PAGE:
HH: During the extensive research process for this book, were there any moments that especially stand out?

LS: Oh, his first wife Fay! Fay B. de Ravenne was a secretary of Manly’s when he was putting together Secret Teachings, and it’s fascinating that he did not include her name in the acknowledgements where he thanks all those who helped him with the book. She was an astrologer, she wanted to be a writer, and she had aspirations of being an actress. She was also just gorgeous. I found the only known photographs of her in existence. They were hidden between pieces of cardboard in the back of some cobwebby files in a forgotten office in the PRS. I had permission to look at every single stitch of every single page in the whole place; it was a promise I got before I began. In looking at everything, I pulled out of this piece of cardboard, I opened it up, and there she was in all her glory. I looked at the photo and tears came to my eyes because she was such a tragic figure who committed suicide because she was haunted by demons. She had a brain tumor and these demons were telling her to come to the other side of life and help them advance their school of thought, and they won. I dried my eyes, and I went into Manly’s library to the executive director of the PRS. He looked at me wondering what on earth I was doing there, because I came in unannounced, and I said, “may I introduce you to Manly Hall’s first wife, Fay?” I slid that eight-by-ten photo under his nose.  That’s the William Mortensen photo that’s reproduced in the book. I believe that Manly’s second wife, Marie Bauer, attempted to purge his files of every mention of Fay after they married or while she was trying to seduce him, but she missed that one because it was hidden.

HH: That must have been a magical moment in your research!

LS: Absolutely! Nothing short of magical. The more I read about Fay, the more fascinated I became with her, but I had no idea what she looked like. I kept thinking, “who are you? Show yourself, Fay!” And then she did.

HH: One of the interesting things about the depiction of Hall in Master of Mysteries is how he didn’t seem to focus on the practical applications of magic. It didn’t seem like he taught people how to learn to read minds or talk to the dead like many of his contemporaries.

LS: Actually, he did do that; he did it quite a lot. I think this is very interesting. In his early days, he’s just hauling off and writing about things like the rites of the Egyptian priesthood, where the final test would be to walk through the air across a chasm with boiling lava below. If you could make it to the other side through faith and true understanding, then okay! You’re in. Or he’d talk about sending adepts off in a little dinghy in a stormy sea and if they made it back alive, then yeah, the gods think they might want you to stick around.

Look how multifaceted this is: He would also dangle ideas in front of his audience. He’d give lectures on leprechauns, let’s say. He would write about leprechauns and fairies and sprites as real spiritual entities that certain people could make contact with and ally with for better harmony with nature, better living as a human being, as a father, as a mother, and so on, because you’d have these things on your side. Get the picture? He would give a lecture, and the next thing you know, two weeks later someone would approach his secretary: “Can I see Mr. Hall? I have something very important to tell him,” with a big smile. The secretary would get up, Manly would pad out: “How can I help you?” “Manly, I just want you to know I saw the leprechaun in Griffith Park in Los Angeles the other day! I know what you were saying, and I’m just so happy because it means I’ve reached that threshold like you.” That happened all the time.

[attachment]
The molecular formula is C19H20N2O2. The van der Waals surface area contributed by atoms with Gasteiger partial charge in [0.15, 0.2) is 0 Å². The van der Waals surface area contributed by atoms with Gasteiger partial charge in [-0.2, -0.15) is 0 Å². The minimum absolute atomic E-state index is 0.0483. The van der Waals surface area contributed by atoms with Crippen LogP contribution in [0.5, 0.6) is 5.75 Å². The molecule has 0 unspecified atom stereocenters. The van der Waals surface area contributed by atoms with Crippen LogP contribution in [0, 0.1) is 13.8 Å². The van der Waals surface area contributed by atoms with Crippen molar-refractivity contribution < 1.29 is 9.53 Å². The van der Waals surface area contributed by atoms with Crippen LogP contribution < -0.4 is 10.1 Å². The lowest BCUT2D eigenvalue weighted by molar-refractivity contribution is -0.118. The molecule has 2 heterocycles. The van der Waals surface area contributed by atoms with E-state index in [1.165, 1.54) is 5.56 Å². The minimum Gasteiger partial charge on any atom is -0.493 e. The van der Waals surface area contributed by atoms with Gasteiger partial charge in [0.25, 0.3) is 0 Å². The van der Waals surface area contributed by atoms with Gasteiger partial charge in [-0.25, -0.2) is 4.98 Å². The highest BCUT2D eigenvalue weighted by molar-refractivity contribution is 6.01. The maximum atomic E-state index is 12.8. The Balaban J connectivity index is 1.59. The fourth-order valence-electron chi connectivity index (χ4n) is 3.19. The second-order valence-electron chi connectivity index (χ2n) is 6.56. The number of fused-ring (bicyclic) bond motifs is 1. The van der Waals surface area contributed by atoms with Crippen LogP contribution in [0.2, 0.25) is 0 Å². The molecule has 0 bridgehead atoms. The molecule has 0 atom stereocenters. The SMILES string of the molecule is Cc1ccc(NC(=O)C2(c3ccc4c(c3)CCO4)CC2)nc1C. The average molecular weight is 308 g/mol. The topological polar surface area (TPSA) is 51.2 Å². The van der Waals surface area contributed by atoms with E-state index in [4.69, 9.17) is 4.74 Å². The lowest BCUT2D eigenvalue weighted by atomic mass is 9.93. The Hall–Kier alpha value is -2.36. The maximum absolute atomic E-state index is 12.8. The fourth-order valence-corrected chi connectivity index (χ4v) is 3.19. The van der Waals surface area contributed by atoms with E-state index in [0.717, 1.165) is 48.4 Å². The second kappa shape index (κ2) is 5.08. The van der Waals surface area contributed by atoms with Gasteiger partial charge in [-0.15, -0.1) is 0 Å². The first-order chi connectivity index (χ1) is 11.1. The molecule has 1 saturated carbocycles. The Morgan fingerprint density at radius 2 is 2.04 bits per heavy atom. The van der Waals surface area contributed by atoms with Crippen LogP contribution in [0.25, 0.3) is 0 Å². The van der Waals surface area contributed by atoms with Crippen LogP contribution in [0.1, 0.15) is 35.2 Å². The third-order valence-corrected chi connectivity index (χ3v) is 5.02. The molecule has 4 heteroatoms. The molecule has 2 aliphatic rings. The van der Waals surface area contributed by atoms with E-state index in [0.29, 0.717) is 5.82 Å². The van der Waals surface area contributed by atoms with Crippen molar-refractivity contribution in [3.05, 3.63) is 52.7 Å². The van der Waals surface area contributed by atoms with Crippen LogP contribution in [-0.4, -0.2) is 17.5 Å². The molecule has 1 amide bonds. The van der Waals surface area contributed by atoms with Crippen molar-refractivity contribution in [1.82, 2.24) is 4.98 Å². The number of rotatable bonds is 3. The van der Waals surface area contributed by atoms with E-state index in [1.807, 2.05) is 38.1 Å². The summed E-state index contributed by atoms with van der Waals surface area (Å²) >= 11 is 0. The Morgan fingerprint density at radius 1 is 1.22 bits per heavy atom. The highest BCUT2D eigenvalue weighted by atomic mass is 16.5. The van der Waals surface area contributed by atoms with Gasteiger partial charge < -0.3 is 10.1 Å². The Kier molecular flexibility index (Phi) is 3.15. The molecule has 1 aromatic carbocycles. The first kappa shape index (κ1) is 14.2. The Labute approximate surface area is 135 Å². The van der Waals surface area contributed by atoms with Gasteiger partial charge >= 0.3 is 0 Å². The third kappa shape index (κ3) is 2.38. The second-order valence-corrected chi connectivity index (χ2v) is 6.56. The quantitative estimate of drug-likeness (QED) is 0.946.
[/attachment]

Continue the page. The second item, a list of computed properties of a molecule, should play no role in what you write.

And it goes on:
But you know what else happened? People started being hounded by terrifying spiritual entities. They were unbalanced to begin with; they started playing around with these notions, and what seemed to be pretty easy prescriptions for hooking up with entities and spirits and powers which, in my opinion, were nonsense to begin with. But these were unschooled working stiffs. They went crazy with it, and Hall would watch them deteriorate into madness, lose their families, lose their jobs, and wind up on the street.

By the fifties, Everest had been climbed, the world had been explored, and the Soviet Union had launched Sputnik. People were no longer throwing their trust around like confetti. The atom bomb had been dropped. So now, when Manly Hall went to USC to give a lecture on Egyptians or pyramid builders, he started to run into issues. People weren’t trying to be mean, and nobody was trying to hurt his feelings, but after the lecture, people would approach him saying, “Mr. Hall, I have a PhD in the very subject you’re discussing right now. What you just said, where exactly did you get that because I published a book and I never heard anything at all like what you said. In fact, this is what occurred, so where did you get that?” After this started to happen, Manly began to retreat in the late fifties and early sixties, even though he maintained a large following.

Manly Hall & Fay B. de Ravenne

Manly Hall & Fay B. de Ravenne

HH: One of the fascinating aspects of the book is how Hall related to the counterculture of the late sixties and early seventies. He held on to a lot of his more conservative ideas, but he was curious about drugs and environmentalism and other emerging issues.